WHY must it still be cleaned?
Because if something is disposable, we don't have to worry about it coming in contact with the next client. It simply get's thrown away.

If it is autoclavable, I can VALIDATE...scientifically...that it is clean and sterile, by using indicators, pass/fail strips, and regular spore testing.

But even if I contaminate a spray bottle with my bloody glove, then clean it with a high level germacidal, I cannot VALIDATE, SCIENTIFICALLY that the germacide worked as it should have....nor can I scientifically validate that a barrier worked...unless I have a lab come and swab the bottle, do a culture, and wait a week until I take someone else in.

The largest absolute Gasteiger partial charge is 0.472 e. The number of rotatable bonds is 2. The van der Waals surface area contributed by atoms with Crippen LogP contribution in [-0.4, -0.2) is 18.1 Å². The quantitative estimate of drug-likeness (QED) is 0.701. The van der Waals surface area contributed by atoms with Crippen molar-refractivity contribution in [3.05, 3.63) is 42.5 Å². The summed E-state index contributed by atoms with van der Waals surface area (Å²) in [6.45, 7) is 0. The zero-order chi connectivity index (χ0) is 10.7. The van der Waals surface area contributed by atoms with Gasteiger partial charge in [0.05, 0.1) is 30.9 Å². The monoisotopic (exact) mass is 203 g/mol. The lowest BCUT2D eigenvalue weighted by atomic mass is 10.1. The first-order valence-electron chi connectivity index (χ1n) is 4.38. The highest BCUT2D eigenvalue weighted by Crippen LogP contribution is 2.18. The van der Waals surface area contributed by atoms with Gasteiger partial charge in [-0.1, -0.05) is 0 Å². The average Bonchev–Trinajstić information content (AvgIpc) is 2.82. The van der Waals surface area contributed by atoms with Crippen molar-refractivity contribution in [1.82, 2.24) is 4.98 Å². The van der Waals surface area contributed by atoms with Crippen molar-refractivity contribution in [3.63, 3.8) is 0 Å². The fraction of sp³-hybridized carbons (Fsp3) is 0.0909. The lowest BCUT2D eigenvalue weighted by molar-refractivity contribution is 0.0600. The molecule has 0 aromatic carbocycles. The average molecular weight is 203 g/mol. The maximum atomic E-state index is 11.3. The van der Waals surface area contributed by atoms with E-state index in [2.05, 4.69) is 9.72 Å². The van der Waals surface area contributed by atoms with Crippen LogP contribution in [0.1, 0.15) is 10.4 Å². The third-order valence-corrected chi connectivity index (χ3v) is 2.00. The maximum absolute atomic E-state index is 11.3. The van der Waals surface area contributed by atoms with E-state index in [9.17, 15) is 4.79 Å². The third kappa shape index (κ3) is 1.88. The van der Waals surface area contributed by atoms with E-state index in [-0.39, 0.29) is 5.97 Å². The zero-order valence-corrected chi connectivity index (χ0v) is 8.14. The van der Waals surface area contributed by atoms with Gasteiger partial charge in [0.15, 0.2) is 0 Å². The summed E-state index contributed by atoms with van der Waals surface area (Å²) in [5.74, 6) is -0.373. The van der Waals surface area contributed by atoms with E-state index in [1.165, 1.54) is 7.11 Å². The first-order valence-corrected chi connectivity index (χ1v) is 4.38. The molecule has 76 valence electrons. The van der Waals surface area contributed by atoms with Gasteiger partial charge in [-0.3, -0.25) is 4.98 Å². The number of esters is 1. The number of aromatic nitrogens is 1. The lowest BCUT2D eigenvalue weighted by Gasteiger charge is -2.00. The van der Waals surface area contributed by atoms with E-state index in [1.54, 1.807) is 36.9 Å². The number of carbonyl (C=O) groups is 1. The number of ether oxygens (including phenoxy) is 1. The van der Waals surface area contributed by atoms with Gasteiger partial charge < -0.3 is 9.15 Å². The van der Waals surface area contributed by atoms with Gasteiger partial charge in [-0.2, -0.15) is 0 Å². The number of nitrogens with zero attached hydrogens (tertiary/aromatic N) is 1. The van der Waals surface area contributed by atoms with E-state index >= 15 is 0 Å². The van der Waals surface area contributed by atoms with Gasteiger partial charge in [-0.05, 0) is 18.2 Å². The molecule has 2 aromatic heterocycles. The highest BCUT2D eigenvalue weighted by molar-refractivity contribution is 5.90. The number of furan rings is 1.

When the two are used together, it works this way
:
1. The barrier controls or prevents contamination from getting on the surface.

Now, in the off chance something does get by,

2. The germacide will LIKELY kill it.

And in a worst case scenario, if the organism survives both 1 and 2, (and remember...we cannot scientifically validate, one way or another) then,

3. The next barrier you put on that bottle will likely CONTAIN anything left on it, and keep it from getting from the surface to your glove to the client.

So, on their own, neither cleaners nor barriers are acceptable for non-disposable or non-autoclavable surfaces.
But, combined, they work to slant the odds GREATLY in your favor...they make the risk negligable...almost non-existant.



Am I in the right place???